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‘Being religious has never been a guarantee of goodness’

PUBLISHED: 14:30 13 February 2013 | UPDATED: 14:30 13 February 2013

Paul Kaufman

Paul Kaufman

Archant

Chair for East London Humanists Paul Kaufman

Some argue that religion is vital and relevant because of the good religious people do.

And there is no doubt that many religious people do a lot of good things.

But so do people who are non-religious. There is no evidence that there are proportionately fewer of us who give our time and money to good causes; or who occupy the caring professions; or that we are any less kind or considerate than the religious. It is human values which motivate us to do the right thing.

Unlike some religious people, we feel no need to advertise our beliefs when we act.

Being religious has never been a guarantee of goodness. The abuse of children in the Catholic church is just one dreadful example of this.

From the crusades to the inquisition, from Afghanistan to Northern Ireland, religion is associated with conflict and bloodshed.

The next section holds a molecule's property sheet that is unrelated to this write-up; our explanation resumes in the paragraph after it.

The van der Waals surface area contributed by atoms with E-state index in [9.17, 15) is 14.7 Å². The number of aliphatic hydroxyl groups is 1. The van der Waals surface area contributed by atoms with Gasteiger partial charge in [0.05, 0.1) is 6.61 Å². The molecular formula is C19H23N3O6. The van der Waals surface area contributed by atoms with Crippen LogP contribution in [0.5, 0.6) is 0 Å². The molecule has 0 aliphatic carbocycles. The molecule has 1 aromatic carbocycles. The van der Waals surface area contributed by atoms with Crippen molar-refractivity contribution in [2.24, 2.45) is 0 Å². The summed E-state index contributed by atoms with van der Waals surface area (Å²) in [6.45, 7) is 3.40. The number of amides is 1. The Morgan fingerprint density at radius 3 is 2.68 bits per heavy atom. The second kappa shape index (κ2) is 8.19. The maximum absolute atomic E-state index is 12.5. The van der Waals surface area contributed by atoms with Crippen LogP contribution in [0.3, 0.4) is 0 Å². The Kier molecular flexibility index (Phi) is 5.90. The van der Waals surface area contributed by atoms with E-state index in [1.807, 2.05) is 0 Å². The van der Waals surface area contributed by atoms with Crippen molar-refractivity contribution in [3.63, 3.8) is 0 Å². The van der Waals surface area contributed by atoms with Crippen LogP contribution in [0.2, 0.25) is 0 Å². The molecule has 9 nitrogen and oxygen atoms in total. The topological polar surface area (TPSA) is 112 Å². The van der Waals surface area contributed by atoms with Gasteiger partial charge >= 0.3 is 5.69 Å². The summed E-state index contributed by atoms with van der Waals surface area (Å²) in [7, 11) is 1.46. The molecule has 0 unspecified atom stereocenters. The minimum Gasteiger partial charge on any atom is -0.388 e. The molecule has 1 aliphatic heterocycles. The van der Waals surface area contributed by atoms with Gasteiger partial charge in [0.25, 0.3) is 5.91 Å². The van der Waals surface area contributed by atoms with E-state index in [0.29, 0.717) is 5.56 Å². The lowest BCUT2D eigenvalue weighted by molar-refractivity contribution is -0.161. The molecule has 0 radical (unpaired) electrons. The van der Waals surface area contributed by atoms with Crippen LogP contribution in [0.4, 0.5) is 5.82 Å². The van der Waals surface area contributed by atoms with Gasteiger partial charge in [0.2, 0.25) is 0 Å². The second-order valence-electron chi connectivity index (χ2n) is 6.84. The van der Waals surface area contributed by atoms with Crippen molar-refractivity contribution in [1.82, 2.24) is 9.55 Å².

It seems that for some religious people the more devout they are the more they are prepared to harm others in the name of their faith.

That is not to minimise the good that is done by many religious individuals and groups. Indeed the government has seized on their eagerness to take on work in the community and David Cameron, in his speeches on what he calls the Big Society, describes his aim of outsourcing programmes to such groups.

Humanists fear the risk of discrimination and bias where faith groups become involved in providing for the community at large.

For example, will a faith group with responsibility for family planning give impartial advice on abortion?

And religious and non-religious alike should consider the real agenda behind Cameron’s proposals. They may be welcomed by faith groups and suit their own interests.

However, they are integral to the Con-Dem policy to cut public spending. They turn the clock back to a time when governments washed their hands of responsibility for taking care of the poor, the sick and the homeless, and they fly in the face of what most people expect from a modern welfare state.

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